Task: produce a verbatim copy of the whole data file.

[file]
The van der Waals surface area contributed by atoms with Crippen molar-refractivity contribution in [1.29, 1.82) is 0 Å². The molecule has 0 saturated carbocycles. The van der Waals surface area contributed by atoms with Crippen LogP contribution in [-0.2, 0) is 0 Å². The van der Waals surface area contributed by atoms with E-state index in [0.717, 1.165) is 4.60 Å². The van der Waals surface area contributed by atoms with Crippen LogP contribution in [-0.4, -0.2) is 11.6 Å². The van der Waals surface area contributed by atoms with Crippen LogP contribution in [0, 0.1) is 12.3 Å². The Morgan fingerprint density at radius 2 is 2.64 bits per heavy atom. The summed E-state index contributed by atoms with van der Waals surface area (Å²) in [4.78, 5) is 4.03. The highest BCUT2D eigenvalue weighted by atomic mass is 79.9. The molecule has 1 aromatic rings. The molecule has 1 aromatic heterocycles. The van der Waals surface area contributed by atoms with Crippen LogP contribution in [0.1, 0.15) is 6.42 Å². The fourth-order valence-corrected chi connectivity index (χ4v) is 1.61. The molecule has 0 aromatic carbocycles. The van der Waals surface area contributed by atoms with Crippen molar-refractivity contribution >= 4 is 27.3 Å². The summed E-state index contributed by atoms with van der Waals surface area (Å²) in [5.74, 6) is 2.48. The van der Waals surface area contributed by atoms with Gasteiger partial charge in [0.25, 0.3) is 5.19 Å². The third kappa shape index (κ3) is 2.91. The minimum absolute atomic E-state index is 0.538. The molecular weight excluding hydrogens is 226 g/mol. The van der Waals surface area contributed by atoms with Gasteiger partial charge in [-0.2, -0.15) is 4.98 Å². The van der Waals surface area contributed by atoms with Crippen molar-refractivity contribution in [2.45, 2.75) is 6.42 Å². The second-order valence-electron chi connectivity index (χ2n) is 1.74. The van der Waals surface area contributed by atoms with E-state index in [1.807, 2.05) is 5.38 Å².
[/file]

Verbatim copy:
The van der Waals surface area contributed by atoms with Crippen molar-refractivity contribution in [1.29, 1.82) is 0 Å². The molecule has 0 saturated carbocycles. The van der Waals surface area contributed by atoms with Crippen LogP contribution in [-0.2, 0) is 0 Å². The van der Waals surface area contributed by atoms with E-state index in [0.717, 1.165) is 4.60 Å². The van der Waals surface area contributed by atoms with Crippen LogP contribution in [-0.4, -0.2) is 11.6 Å². The van der Waals surface area contributed by atoms with Crippen LogP contribution in [0, 0.1) is 12.3 Å². The Morgan fingerprint density at radius 2 is 2.64 bits per heavy atom. The summed E-state index contributed by atoms with van der Waals surface area (Å²) in [4.78, 5) is 4.03. The highest BCUT2D eigenvalue weighted by atomic mass is 79.9. The molecule has 1 aromatic rings. The molecule has 1 aromatic heterocycles. The van der Waals surface area contributed by atoms with Crippen LogP contribution in [0.1, 0.15) is 6.42 Å². The fourth-order valence-corrected chi connectivity index (χ4v) is 1.61. The molecule has 0 aromatic carbocycles. The van der Waals surface area contributed by atoms with Crippen molar-refractivity contribution >= 4 is 27.3 Å². The summed E-state index contributed by atoms with van der Waals surface area (Å²) in [5.74, 6) is 2.48. The van der Waals surface area contributed by atoms with Gasteiger partial charge in [0.25, 0.3) is 5.19 Å². The third kappa shape index (κ3) is 2.91. The minimum absolute atomic E-state index is 0.538. The molecular weight excluding hydrogens is 226 g/mol. The van der Waals surface area contributed by atoms with Gasteiger partial charge in [-0.2, -0.15) is 4.98 Å². The van der Waals surface area contributed by atoms with Crippen molar-refractivity contribution in [2.45, 2.75) is 6.42 Å². The second-order valence-electron chi connectivity index (χ2n) is 1.74. The van der Waals surface area contributed by atoms with E-state index in [1.807, 2.05) is 5.38 Å².